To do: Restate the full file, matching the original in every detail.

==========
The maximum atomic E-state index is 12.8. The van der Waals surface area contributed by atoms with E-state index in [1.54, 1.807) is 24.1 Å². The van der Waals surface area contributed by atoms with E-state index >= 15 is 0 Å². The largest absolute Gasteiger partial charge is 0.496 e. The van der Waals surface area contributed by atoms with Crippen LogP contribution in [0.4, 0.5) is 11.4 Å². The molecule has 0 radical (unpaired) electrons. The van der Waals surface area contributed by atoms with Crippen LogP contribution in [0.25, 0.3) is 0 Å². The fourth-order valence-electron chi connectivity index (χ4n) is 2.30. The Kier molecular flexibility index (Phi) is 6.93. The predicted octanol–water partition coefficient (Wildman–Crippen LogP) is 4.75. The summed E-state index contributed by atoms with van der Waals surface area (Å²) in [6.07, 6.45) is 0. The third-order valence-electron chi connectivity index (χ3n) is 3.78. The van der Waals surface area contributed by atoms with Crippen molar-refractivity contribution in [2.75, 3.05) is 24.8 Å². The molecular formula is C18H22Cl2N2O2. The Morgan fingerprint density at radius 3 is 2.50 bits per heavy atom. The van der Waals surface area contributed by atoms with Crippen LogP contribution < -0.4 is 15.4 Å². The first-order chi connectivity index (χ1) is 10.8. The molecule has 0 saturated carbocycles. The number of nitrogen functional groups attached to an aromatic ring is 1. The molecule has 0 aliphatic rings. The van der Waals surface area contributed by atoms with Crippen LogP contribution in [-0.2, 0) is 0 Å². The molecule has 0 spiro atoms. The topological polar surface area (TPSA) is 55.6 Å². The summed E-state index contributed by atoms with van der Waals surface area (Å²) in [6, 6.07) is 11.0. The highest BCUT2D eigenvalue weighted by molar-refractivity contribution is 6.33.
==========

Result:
The maximum atomic E-state index is 12.8. The van der Waals surface area contributed by atoms with E-state index in [1.54, 1.807) is 24.1 Å². The van der Waals surface area contributed by atoms with E-state index >= 15 is 0 Å². The largest absolute Gasteiger partial charge is 0.496 e. The van der Waals surface area contributed by atoms with Crippen LogP contribution in [0.4, 0.5) is 11.4 Å². The molecule has 0 radical (unpaired) electrons. The van der Waals surface area contributed by atoms with Crippen LogP contribution in [0.25, 0.3) is 0 Å². The fourth-order valence-electron chi connectivity index (χ4n) is 2.30. The Kier molecular flexibility index (Phi) is 6.93. The predicted octanol–water partition coefficient (Wildman–Crippen LogP) is 4.75. The summed E-state index contributed by atoms with van der Waals surface area (Å²) in [6.07, 6.45) is 0. The third-order valence-electron chi connectivity index (χ3n) is 3.78. The van der Waals surface area contributed by atoms with Crippen molar-refractivity contribution in [2.75, 3.05) is 24.8 Å². The molecular formula is C18H22Cl2N2O2. The Morgan fingerprint density at radius 3 is 2.50 bits per heavy atom. The van der Waals surface area contributed by atoms with Crippen LogP contribution < -0.4 is 15.4 Å². The first-order chi connectivity index (χ1) is 10.8. The molecule has 0 saturated carbocycles. The number of nitrogen functional groups attached to an aromatic ring is 1. The molecule has 0 aliphatic rings. The van der Waals surface area contributed by atoms with Crippen LogP contribution in [-0.2, 0) is 0 Å². The molecule has 0 spiro atoms. The topological polar surface area (TPSA) is 55.6 Å². The summed E-state index contributed by atoms with van der Waals surface area (Å²) in [6, 6.07) is 11.0. The highest BCUT2D eigenvalue weighted by molar-refractivity contribution is 6.33.